Prejudice In 'panache' And 'the Baker's Story'

1442 words - 6 pages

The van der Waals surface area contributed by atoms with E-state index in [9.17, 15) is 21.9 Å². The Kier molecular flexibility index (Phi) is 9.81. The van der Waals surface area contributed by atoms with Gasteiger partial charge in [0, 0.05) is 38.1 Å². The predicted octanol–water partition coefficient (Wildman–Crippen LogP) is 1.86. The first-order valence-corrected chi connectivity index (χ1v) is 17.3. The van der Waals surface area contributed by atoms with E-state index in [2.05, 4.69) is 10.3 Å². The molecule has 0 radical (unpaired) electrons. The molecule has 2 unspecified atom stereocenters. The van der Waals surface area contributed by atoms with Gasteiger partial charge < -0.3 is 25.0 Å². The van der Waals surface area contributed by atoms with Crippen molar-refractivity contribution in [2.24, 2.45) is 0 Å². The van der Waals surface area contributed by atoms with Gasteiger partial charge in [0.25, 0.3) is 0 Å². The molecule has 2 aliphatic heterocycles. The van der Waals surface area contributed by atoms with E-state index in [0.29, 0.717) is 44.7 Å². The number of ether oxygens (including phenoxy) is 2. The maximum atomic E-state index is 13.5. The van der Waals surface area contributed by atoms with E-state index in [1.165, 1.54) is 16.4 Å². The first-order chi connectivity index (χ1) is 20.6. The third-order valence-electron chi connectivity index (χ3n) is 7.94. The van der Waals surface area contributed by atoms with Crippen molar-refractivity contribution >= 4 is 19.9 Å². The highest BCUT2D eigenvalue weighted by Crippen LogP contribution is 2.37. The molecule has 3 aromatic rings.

Kinsella and Naipaul deal with prejudice in remarkably different ways in their two stories "Panache" and "The Baker's Story". Through the use of setting, character, and tone, these authors try to convey their views on the ways that preconceptions can be proved wrong. "Panache" and "The Backer's Story" show how prejudice can be overcome in an idealistic and a realistic manner.In "Panache", Kinsella used a variety of contrasting settings, by comparison, in "The Baker's Story" Naipaul used a handful of similar settings. The first setting in "Panache" is the classroom at the end of the school year. This is a very important place, for it is where the group of young men have been taking a course on mechanics and it is where they learn the definition of the word panache. "His lecture was all about a French word called panache, which he says is, and I write down real carefully: the ability to exude the effect of a plume on a helmet" (Kinsella, p. 32). In the thoughts of the narrator as he contemplates about the word there is an element of foreshadowing. "I make sure I remember what he tells us but I figure I don't have a chance to use it for maybe a long time." (Kinsella, p. 32). The next setting is the boarding house where the men live while they work at the mine. The house is owned by an old white couple and the young men are not sure what to expect since they "…have ever been in a white people's house before - they even got three goldfish in a big glass jar" (Kinsella, p. 33). The group is pleasantly surprised of the way the couple treats them and is optimistic about starting work at the mine. "Boy, this is sure nice people, and things look good for us…" (Kinsella, p. 33). The third setting is the mine in which the young men are to work all summer and at first it has a large impression on the them "I never even dream there are places like this mine" (Kinsella, p. 33). They end up doing "odd jobs" until the day of Gunderson's accident.That night, they all gather at the bar in a hotel and collect money to buy Tom a memorial stone. All the miners try to be friendly towards Silas and Frank and constantly buy them beer as if they think that "if they buy [them] enough beer it gonna bring Tom Pony to life" (Kinsella, p. 36). The last setting is the tombstone store where Silas got to use the word panache sooner then he thought.By contrast, in "The Baker's Story", Naipaul used fewer settings to make his statement. The story takes place in Trinidad, where the narrator's mother brought him from Grenada when he was little. The first setting is the Chinese bakery in Laventille.This place is of great importance, for this is where the narrator learned how to bake bread. After the Chinese woman dies, and her husband gambles away the business, the narrator is left jobless. He walks through town, the second setting, but finding a job proves fruitless and at the time he never thought of owning his own business. "I cruise around town a little, looking for...

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